The torque’s heat and light intensified. Jonah began to choke. His wife looked aghast as he struggled for breath. “Dear god, end this misery for me.”

“Jonah!”

Strangled, as it closed tighter around his neck, the light cut with laser precision. His severed head fell from his body, cauterised at the neck.  In the moments before life left his body, his wife’s screams were the only farewell.



« Last Edit: December 08, 2013, 02:31:24 AM by CPlumb »

Offline CPlumb

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Part 2: Voting-Short Story Challenge 13
« Reply #1 on: November 26, 2013, 12:02:40 PM »
3. Triskaidekaphobia

When I counted the 13 purple Smarties in the small box I bought on the way to the office I knew that Friday 13th was going to be a right doozy. My dad always did that, sorted the Smarties into their colours and counted them all. He ate them, then, one chocolate coated candy a day at a time. Then counted them again to make sure none of us had nicked any. I count them and then polish the lot in a few handfuls, juggling them around in my mouth, letting them slowly melt, feeling a bit like a chipmunk with the season’s nuts, I suppose.

I grabbed the purple offenders, tossed the lot without further ceremony into my mouth and chewed them quickly, hoping the bad luck would be mashed with every crunch.

The phone rang, startled me. I swallowed quickly. ‘Hello, Maria speaking.’ I remembered to keep the smile in my voice.

‘Hi Maria, this is Sophia.’

‘Ye..e..s?’ A snake squirmed in my stomach, released some venom. My grandson’s aunt had never phoned me before.

‘I thought I had to tell you, as no one else will, that Felicia has been arrested for shoplifting.’

I bolted out of my chair, paced the width of the carpeted floor, breathing short sharp gasps. ‘What? Felicia? I saw her yesterday.’

‘She’s in the holding cells right now. My brother has gone to see her. She was released on bail on Wednesday. This bail hearing is sometime today.’
‘What?’

The story unfolded. My stupid daughter had been arrested for shoplifting the previous Monday, been released on bail on the Wednesday and was in custody again, for a repeat offense. The snake squirted more venom. How could anyone be that ditzy as to get caught twice? In one week?

I dashed out the office, muttered something I hoped the boss heard and understood, attended the court hearing. Felicia didn’t get bail because the magistrate was terrified there might be yet another occurrence, on account of she was released on bail only that previous morning. I heard the squeak of the sharp intake of my breath, felt that snake writhe a complete turn and spit some more, as I watched her being remanded in custody.

In order to keep up appearances I went back to the office to pretend to work. I muttered hello to the boss in passing, kept my head down to avoid engaging anyone. I sat in my chair, stared at my computer screen.

I nearly fell on the floor when the phone rang. I eyed it with suspicion, slowly lifted the handset to my right ear. ‘Hello.’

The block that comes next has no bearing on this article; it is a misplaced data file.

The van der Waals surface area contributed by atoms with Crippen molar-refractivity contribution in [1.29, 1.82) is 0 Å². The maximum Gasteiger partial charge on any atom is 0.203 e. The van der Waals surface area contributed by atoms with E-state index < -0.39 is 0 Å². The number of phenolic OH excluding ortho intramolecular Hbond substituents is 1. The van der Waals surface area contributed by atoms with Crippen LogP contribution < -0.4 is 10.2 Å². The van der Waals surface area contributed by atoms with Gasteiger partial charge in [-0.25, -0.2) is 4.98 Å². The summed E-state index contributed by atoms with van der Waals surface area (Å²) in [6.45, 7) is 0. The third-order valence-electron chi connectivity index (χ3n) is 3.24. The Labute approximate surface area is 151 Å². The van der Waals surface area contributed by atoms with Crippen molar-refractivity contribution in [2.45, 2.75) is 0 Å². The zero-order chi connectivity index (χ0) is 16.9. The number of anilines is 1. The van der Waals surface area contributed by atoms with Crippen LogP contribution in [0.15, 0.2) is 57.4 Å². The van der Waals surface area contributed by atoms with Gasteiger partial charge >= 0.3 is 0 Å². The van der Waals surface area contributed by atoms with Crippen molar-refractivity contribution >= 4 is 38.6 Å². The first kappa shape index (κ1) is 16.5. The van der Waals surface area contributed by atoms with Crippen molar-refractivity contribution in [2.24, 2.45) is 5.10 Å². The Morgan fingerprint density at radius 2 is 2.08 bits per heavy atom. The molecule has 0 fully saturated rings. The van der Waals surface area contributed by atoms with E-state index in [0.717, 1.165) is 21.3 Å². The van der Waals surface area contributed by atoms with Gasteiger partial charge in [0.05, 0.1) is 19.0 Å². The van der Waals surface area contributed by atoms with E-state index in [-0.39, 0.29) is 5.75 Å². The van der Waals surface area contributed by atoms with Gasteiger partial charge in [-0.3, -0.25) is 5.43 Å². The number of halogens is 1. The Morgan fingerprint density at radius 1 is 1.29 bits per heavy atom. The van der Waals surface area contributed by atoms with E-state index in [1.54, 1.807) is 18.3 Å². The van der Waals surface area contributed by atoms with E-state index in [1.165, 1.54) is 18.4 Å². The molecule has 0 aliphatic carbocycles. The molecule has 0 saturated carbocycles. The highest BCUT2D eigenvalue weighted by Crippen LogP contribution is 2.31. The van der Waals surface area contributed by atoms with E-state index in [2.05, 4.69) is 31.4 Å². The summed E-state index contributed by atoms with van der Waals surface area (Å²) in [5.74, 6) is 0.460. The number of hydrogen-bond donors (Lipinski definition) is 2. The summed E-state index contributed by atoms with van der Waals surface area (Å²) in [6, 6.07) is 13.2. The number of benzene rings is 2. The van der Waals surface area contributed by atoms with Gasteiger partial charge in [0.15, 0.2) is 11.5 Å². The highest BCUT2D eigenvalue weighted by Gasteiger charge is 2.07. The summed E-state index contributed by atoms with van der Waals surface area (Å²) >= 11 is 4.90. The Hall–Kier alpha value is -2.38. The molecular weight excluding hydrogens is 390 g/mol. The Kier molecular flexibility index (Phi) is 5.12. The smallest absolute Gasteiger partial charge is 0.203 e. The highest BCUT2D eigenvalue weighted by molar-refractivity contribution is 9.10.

‘Lolita’s missing.’
‘What? Who’s this?’

‘This is Joey, Lolita’s friend. I haven’t seen her for a week. She got in a snit and took off. She’s gone on a drugs binge and I’m certain she’s od’d.’

A million questions crowded my mind. Who’s Joey? Why is he phoning me? Where did he get my number?  Where’s my clever daughter?  ‘Where are her children?’ is the question that ground out from my seized jaw.

‘With their fathers. I can’t carry on with her like this. If she does surface, she can’t come back here. ’

‘Where will she live? Where will the children live?’ My jaw clicked painfully below my ears. I was sure the caller heard the crack. The snake curled a full circle, spewed a double dose of poison into my gut.

‘Not my problem. I’ve had it. I’m done.’

‘But, the children…’

‘Not my children. Not my problem.’

I breathed in two sharp squeaks. My head felt fuzzy. I looked at the clock on the wall. It was two o’clock in the afternoon. The display in the place where the number three should have been reminded me it was still the thirteenth, still a Friday.  I gasped two more short breaths.  My left hand folded over the fist of my right hand and I squashed them into the soft spot under my boobs, attempting to control my breathing. I considered looking for a large brown paper bag. I wondered what would kill the snake in my gut.

The phone rang.

‘What.’

‘Is that Miguel Rodrigues’s mother?’

‘Yes. What do you want?’

‘This is constable Pearce at of the Brampton police station. We have Miguel with us, but as he’s a minor we cannot interview him on his own.’

‘What’s… What’s the genius done?’ My voice was a whisper. The snake slithered up the inside of my chest. It morphed from a venomous viper into a constrictor, wrapped itself around all my insides, squeezed my gut, squashed my lungs.

‘He’s hacked into banks...’


###

Women I’ve never seen before feed me happy pills from the pockets on their blue and white checked aprons.

Young ladies with vacant faces lead me by the arm for a wander in a garden I don’t recognise.

Men I don’t know, wearing white coats and gentle smiles talk, to me, regularly. I think I ask them questions. I think I remember a few answers.

The boss found me muttering, scrunched in a blithering heap under my desk.

An ambulance fetched me because I would not speak nor move no matter who said what.

My husband signed the committal order. He visits on occasion.

The diagnosis is Triskaidekaphobia, which, they tell me, is an irrational fear. I’m also told that I’m paranoid, too stressed to think straight, that I must stay here and take the meds until I can count passed twelve and answer a phone.

Are they nuts?